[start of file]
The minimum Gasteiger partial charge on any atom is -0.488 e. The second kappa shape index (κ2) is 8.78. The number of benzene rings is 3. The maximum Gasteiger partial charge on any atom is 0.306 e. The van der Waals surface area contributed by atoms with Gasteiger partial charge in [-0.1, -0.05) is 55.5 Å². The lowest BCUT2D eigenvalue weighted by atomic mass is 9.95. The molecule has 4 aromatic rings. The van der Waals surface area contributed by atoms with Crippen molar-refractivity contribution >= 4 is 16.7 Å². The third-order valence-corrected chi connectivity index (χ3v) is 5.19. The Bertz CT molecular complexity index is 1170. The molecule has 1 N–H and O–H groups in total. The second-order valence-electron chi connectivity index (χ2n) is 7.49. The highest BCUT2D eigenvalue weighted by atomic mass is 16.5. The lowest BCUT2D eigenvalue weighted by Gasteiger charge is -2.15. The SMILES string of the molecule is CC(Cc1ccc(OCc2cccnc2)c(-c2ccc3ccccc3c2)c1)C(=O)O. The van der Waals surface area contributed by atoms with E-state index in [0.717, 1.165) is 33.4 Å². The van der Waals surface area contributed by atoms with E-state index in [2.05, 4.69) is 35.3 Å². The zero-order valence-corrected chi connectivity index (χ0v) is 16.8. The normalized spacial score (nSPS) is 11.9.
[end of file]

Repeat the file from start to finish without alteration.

The minimum Gasteiger partial charge on any atom is -0.488 e. The second kappa shape index (κ2) is 8.78. The number of benzene rings is 3. The maximum Gasteiger partial charge on any atom is 0.306 e. The van der Waals surface area contributed by atoms with Gasteiger partial charge in [-0.1, -0.05) is 55.5 Å². The lowest BCUT2D eigenvalue weighted by atomic mass is 9.95. The molecule has 4 aromatic rings. The van der Waals surface area contributed by atoms with Crippen molar-refractivity contribution >= 4 is 16.7 Å². The third-order valence-corrected chi connectivity index (χ3v) is 5.19. The Bertz CT molecular complexity index is 1170. The molecule has 1 N–H and O–H groups in total. The second-order valence-electron chi connectivity index (χ2n) is 7.49. The highest BCUT2D eigenvalue weighted by atomic mass is 16.5. The lowest BCUT2D eigenvalue weighted by Gasteiger charge is -2.15. The SMILES string of the molecule is CC(Cc1ccc(OCc2cccnc2)c(-c2ccc3ccccc3c2)c1)C(=O)O. The van der Waals surface area contributed by atoms with E-state index in [0.717, 1.165) is 33.4 Å². The van der Waals surface area contributed by atoms with E-state index in [2.05, 4.69) is 35.3 Å². The zero-order valence-corrected chi connectivity index (χ0v) is 16.8. The normalized spacial score (nSPS) is 11.9.